How Can a Mentor’s Personal Attributes and Pedagogical Knowledge Develop a Preservice Teacher’s Behaviour Management?

By Tracey Sempowicz and Peter Hudson.

Published by The Learner Collection

Format Price
Article: Print $US10.00
Article: Electronic $US5.00

More than 20% of beginning teachers leave the profession within the first five years of teaching. Early-career teachers, including preservice teachers, claim that classroom management can cause significant apprehension and managing student behaviour is high on the list of priorities for teachers, particularly as unsuccessful student management can produce teacher stress and early burn out. Mentors have a shared responsibility with universities for developing preservice teachers’ pedagogical practices, particularly classroom management which appears as a key issue for preservice teachers. This case study uses a five-factor mentoring model to analyse dialogue between a mentor and mentee through multiple data sources (e.g., video and audio-recorded interviews, archival documents from participants such as lesson plans, reflections and reports) to investigate mentoring practices which assist the development of a preservice teacher’s classroom management practices. Data indicated a strong relationship between the personal attributes and pedagogical knowledge of the mentor and the development of effective classroom management practices by the mentee.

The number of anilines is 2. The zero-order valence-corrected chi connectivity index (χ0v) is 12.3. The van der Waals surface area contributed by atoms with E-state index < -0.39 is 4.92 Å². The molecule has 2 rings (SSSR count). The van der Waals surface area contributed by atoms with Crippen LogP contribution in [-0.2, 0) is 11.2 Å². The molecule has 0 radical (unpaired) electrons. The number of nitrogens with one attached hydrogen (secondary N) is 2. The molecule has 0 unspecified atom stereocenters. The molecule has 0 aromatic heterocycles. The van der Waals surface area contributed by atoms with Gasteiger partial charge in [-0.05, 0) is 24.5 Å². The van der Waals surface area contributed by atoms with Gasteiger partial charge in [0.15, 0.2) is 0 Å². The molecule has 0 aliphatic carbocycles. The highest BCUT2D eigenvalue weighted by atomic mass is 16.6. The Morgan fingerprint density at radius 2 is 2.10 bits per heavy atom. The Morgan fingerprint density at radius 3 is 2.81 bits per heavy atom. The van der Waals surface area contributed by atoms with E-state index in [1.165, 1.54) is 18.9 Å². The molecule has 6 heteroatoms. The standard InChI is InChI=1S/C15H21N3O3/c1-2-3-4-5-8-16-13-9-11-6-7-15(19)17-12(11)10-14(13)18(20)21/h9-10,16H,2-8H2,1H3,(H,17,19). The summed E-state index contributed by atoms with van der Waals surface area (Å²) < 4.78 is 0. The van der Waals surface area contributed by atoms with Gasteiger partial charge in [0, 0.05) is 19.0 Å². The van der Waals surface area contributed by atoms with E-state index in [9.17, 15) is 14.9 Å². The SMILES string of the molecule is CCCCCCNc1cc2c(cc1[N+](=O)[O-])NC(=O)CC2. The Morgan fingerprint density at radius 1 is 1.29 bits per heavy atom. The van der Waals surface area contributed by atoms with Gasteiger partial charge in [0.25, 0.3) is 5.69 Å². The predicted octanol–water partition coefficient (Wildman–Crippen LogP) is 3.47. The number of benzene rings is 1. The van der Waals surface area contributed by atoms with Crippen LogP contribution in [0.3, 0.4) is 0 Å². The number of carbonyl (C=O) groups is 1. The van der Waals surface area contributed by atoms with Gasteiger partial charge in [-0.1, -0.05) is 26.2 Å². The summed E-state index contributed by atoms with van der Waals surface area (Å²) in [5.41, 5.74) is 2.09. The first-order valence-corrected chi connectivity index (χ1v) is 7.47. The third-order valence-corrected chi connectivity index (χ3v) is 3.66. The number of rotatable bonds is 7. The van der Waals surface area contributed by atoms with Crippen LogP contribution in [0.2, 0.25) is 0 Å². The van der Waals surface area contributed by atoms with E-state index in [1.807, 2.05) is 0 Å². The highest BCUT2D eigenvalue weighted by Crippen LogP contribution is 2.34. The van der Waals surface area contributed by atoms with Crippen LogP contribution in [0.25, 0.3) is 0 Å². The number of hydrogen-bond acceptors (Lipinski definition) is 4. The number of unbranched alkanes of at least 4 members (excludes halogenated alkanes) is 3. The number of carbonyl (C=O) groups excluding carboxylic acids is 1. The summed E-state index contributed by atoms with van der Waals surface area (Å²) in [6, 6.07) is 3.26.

Keywords: Mentoring, Preservice Teacher, Mentor, Classroom Management, Behaviour Management

The International Journal of Learning, Volume 18, Issue 1, pp.303-314. Article: Print (Spiral Bound). Article: Electronic (PDF File; 820.719KB).

Tracey Sempowicz

Lecturer, Faculty of Education, Learning and Professional Studies, Queensland University of Technology, Brisbane, Queensland, Australia

Mrs Tracey Sempowicz (MEd, BEd, DipTeach) has had 28 years in education, including 20 years as a Head of Department (Business, Technology, Middle Schooling) in Queensland Secondary Schools. Her interests include mentoring and preservice teacher education. A mother of three adopted children and an active supporter of international adoptees and their families, she is planning to undertake her doctoral studies in this area.

Prof. Peter Hudson

Senior Lecturer, Faculty of Education, Maths, Science and Technology, Queensland University of Technology, Brisbane, Queensland, Australia

Dr. Peter Hudson (PhD, MEd, BEd, DipTeach) has had 32 years in education, including 10 years as a school principal. His interests include mentoring, leadership, science, and preservice teacher education. He supervises several international doctoral students and holds two Australian Research Council (ARC) grants and funding from the Department of Education, Employment and Workplace Relations.

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